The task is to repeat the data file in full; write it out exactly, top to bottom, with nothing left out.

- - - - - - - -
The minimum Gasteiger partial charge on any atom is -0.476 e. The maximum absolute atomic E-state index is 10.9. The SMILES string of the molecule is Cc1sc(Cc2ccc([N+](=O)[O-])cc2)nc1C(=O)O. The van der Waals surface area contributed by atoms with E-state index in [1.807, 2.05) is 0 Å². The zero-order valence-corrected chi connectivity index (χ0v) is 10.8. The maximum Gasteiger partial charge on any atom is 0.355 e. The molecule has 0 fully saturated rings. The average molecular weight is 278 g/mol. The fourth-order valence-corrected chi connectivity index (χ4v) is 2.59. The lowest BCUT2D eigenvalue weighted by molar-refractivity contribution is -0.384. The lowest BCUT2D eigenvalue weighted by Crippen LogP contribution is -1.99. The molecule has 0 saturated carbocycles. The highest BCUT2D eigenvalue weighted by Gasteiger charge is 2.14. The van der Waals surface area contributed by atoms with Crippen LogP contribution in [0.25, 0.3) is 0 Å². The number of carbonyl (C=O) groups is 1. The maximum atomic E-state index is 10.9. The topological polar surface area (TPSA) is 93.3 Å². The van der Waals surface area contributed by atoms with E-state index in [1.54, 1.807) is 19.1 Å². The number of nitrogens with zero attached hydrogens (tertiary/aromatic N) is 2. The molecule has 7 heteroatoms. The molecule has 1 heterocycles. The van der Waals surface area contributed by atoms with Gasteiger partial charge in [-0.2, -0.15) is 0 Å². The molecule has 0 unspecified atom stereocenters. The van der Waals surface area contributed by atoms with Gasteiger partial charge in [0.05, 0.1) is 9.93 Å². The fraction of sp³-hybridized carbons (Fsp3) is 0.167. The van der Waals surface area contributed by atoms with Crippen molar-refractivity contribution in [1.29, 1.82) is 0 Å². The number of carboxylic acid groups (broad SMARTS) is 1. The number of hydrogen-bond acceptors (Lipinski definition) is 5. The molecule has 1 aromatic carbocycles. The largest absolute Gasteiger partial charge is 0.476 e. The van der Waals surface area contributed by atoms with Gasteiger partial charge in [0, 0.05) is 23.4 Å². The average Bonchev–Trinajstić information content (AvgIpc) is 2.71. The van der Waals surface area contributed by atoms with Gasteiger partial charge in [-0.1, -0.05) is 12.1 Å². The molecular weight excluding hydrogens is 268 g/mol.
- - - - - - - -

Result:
The minimum Gasteiger partial charge on any atom is -0.476 e. The maximum absolute atomic E-state index is 10.9. The SMILES string of the molecule is Cc1sc(Cc2ccc([N+](=O)[O-])cc2)nc1C(=O)O. The van der Waals surface area contributed by atoms with E-state index in [1.807, 2.05) is 0 Å². The zero-order valence-corrected chi connectivity index (χ0v) is 10.8. The maximum Gasteiger partial charge on any atom is 0.355 e. The molecule has 0 fully saturated rings. The average molecular weight is 278 g/mol. The fourth-order valence-corrected chi connectivity index (χ4v) is 2.59. The lowest BCUT2D eigenvalue weighted by molar-refractivity contribution is -0.384. The lowest BCUT2D eigenvalue weighted by Crippen LogP contribution is -1.99. The molecule has 0 saturated carbocycles. The highest BCUT2D eigenvalue weighted by Gasteiger charge is 2.14. The van der Waals surface area contributed by atoms with Crippen LogP contribution in [0.25, 0.3) is 0 Å². The number of carbonyl (C=O) groups is 1. The maximum atomic E-state index is 10.9. The topological polar surface area (TPSA) is 93.3 Å². The van der Waals surface area contributed by atoms with E-state index in [1.54, 1.807) is 19.1 Å². The number of nitrogens with zero attached hydrogens (tertiary/aromatic N) is 2. The molecule has 7 heteroatoms. The molecule has 1 heterocycles. The van der Waals surface area contributed by atoms with Gasteiger partial charge in [-0.2, -0.15) is 0 Å². The molecule has 0 unspecified atom stereocenters. The van der Waals surface area contributed by atoms with Gasteiger partial charge in [0.05, 0.1) is 9.93 Å². The fraction of sp³-hybridized carbons (Fsp3) is 0.167. The van der Waals surface area contributed by atoms with Crippen molar-refractivity contribution in [1.29, 1.82) is 0 Å². The number of carboxylic acid groups (broad SMARTS) is 1. The number of hydrogen-bond acceptors (Lipinski definition) is 5. The molecule has 1 aromatic carbocycles. The largest absolute Gasteiger partial charge is 0.476 e. The van der Waals surface area contributed by atoms with Gasteiger partial charge in [0, 0.05) is 23.4 Å². The average Bonchev–Trinajstić information content (AvgIpc) is 2.71. The van der Waals surface area contributed by atoms with Gasteiger partial charge in [-0.1, -0.05) is 12.1 Å². The molecular weight excluding hydrogens is 268 g/mol.